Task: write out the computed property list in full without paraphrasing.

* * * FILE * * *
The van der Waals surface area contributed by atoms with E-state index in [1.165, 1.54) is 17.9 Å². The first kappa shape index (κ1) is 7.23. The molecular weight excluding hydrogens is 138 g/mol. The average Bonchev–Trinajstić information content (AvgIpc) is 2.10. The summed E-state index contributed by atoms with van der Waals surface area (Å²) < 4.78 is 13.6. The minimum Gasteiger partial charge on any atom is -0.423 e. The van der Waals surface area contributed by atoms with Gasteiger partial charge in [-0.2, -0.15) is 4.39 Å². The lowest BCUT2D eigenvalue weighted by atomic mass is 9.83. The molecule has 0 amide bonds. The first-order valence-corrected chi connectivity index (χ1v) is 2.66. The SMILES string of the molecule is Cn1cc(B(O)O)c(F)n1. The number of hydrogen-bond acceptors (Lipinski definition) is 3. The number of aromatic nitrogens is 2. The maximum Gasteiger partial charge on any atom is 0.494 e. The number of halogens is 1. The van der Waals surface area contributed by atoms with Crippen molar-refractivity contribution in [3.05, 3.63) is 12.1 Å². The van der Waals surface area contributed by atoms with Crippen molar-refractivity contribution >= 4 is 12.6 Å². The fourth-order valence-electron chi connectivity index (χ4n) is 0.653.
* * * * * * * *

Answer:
The van der Waals surface area contributed by atoms with E-state index in [1.165, 1.54) is 17.9 Å². The first kappa shape index (κ1) is 7.23. The molecular weight excluding hydrogens is 138 g/mol. The average Bonchev–Trinajstić information content (AvgIpc) is 2.10. The summed E-state index contributed by atoms with van der Waals surface area (Å²) < 4.78 is 13.6. The minimum Gasteiger partial charge on any atom is -0.423 e. The van der Waals surface area contributed by atoms with Gasteiger partial charge in [-0.2, -0.15) is 4.39 Å². The lowest BCUT2D eigenvalue weighted by atomic mass is 9.83. The molecule has 0 amide bonds. The first-order valence-corrected chi connectivity index (χ1v) is 2.66. The SMILES string of the molecule is Cn1cc(B(O)O)c(F)n1. The number of hydrogen-bond acceptors (Lipinski definition) is 3. The number of aromatic nitrogens is 2. The maximum Gasteiger partial charge on any atom is 0.494 e. The number of halogens is 1. The van der Waals surface area contributed by atoms with Crippen molar-refractivity contribution in [3.05, 3.63) is 12.1 Å². The van der Waals surface area contributed by atoms with Crippen molar-refractivity contribution >= 4 is 12.6 Å². The fourth-order valence-electron chi connectivity index (χ4n) is 0.653.